WASHINGTON - "A New Era of Responsibility" - Mike McManus
david at virtueonline.org
david at virtueonline.org
Thu Jan 22 22:53:14 EST 2009
WASHINGTON - "A New Era of Responsibility"
by Mike McManus
January 21, 2009
I've reported in this city for 45 years, and never witnessed an event as momentous and era-changing as the Inauguration of President Barack Hussein Obama.
Martin Luther King Jr. preached in 1963 at the Lincoln Memorial, "I have a dream my four little children will one day live in a nation where they will not be judged by the color of their skin but by the content of their character."
Taking the oath of the Presidency stood a man judged not by the color of his skin, but by the content of his character. Interestingly, however, Obama made no reference to King, wisely and humbly letting others do so instead.
However, everyone understood the transcendental nature of the moment. How else to explain nearly 2 million people gathered on the Mall, stretching two miles from the Capitol to the Lincoln Memorial - and their extraordinary excitement "to be a part of history?"
Ken Burns, the PBS documentary historian of America, sees Obama as launching a third American era. "The first began with Jefferson's 'All men are created equal,.' which did not refer to black people. The second was Lincoln's "new birth of freedom," that ended slavery.
However, as King declared at the Lincoln Memorial, "One hundred years later, the Negro still is not free." and "lives on a lonely island of poverty in the midst of a vast ocean of material prosperity."
I grew up in the segregated South. Blacks who traveled to hear King from Texas through Virginia could not sleep in a Holiday Inn or eat in a white restaurant.
Lyndon Johnson pushed through a Civil Rights Law and the Voting Rights Act that ended legal segregation and ultimately enabled millions of African Americans to enter the middle class.
However, it was the brilliance of Barack Obama, a former community organizer, who enlisted 13 million mostly young people to fight for his election. He emailed them a few weeks ago, urging volunteers to serve the needy in one of 5,000 projects on King's 80th birthday, and more than a million did so.
His Inaugural Speech outlined grim challenges facing the country: "Our nation is at war, against a far-reaching network of violence and hatred. Our economy is badly weakened...Homes have been lost, jobs shed, businesses shuttered." And on the day he spoke, the stock market plunged another 4% of its total value.
However to conquer the "raging storms" of war and economic turmoil, he did not dwell on legislative remedies but called on all Americans to pitch in: Obama asserted, "We must pick ourselves up, dust ourselves off and begin again to work of remaking America. For everywhere we look, there is work to be done."
A day earlier, with Martin Luther King III, Obama visited 14 wounded patients injured in Iraq or Afghanistan. Next, he painted the wall of a shelter for homeless youth.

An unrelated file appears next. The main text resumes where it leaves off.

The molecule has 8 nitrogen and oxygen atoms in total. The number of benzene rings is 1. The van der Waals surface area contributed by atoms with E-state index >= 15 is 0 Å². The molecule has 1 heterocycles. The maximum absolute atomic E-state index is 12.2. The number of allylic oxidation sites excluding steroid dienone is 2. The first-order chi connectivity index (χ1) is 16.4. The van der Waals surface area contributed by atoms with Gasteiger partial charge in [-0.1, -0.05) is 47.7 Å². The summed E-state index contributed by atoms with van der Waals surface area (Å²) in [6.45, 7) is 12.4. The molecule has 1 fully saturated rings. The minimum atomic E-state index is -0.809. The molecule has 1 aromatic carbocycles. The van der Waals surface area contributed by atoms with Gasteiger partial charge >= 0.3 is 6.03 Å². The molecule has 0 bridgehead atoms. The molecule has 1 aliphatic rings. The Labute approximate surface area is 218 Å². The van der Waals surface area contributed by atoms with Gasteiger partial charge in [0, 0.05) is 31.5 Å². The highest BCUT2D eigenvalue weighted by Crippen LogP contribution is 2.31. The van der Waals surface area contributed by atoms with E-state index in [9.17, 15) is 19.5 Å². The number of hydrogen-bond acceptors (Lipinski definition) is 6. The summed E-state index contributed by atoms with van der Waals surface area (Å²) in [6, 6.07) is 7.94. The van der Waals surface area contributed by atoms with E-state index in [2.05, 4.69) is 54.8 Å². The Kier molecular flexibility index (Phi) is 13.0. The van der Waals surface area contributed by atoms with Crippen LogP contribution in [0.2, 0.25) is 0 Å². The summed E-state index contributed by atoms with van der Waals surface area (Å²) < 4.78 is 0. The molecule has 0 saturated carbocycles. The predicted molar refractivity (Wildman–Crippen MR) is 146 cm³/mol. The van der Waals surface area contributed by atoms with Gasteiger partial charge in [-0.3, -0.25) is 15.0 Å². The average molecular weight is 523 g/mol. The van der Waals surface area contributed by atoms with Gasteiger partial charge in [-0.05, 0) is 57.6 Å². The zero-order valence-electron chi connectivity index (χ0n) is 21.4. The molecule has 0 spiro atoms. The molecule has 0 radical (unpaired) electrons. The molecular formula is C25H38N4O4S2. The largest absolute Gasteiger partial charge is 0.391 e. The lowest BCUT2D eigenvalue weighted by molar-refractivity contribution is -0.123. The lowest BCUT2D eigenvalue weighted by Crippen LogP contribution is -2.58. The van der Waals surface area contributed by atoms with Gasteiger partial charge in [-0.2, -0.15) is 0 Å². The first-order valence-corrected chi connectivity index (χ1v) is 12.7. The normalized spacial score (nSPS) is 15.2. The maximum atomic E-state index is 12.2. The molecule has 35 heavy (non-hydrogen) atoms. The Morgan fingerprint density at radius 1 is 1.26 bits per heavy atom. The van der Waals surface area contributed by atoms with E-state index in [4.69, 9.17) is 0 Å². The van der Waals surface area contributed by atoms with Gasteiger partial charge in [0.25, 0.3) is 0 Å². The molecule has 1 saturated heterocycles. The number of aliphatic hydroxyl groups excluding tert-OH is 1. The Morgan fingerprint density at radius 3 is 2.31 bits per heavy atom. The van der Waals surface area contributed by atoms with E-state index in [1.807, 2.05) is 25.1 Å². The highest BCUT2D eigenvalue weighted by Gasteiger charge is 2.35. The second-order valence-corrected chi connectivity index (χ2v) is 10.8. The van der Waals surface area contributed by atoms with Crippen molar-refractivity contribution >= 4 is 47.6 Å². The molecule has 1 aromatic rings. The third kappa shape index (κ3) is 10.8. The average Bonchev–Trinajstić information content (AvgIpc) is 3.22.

Obama devoted a half sentence to Iraq. Though he is proposing a nearly trillion dollar stimulus plan, he hardly mentioned it. Instead he noted, "As much as government can do and must do, it is ultimately the faith and determination of the American people on which this nation rests. It is the kindness to take in a stranger when the levees break, the selflessness of workers who would rather cut their hours than see a friend lose a job which sees us through our darkest hours.
"What's required of us now is a new era of responsibility - a recognition on the part of every American that we have duties to ourselves, our nation and the world, duties that we do not grudgingly accept but rather seize gladly, firm in the knowledge that there is nothing so satisfying to the spirit, so defining of our character, than giving our all to a difficult task."
Millions of Americans are already volunteers, but mostly in church work - not serving the most needy. Obama inspires new initiatives. At the Youth Ball, where 2,000 celebrating were aged 18 to 25 years, the President asserted, "We know that young people everywhere are in the process of imagining something different than what has come before. Where there is war, they imagine peace. Where there is hunger, they imagine being able to feed everyone.
"The future is in your hands if you are able to sustain the kind of energy and focus that you showed on the campaign, I promise you that America will get stronger and more united.. And you are going to make it happen."
The Obama volunteer era has begun. His campaign is being transformed into a participatory movement.
---Michael J. McManus is a syndicated columnist. He writes on issues of "Ethics & Religion". He is President & Co-Chair of Marriage Savers. He lives with his wife in Potomac, MD.
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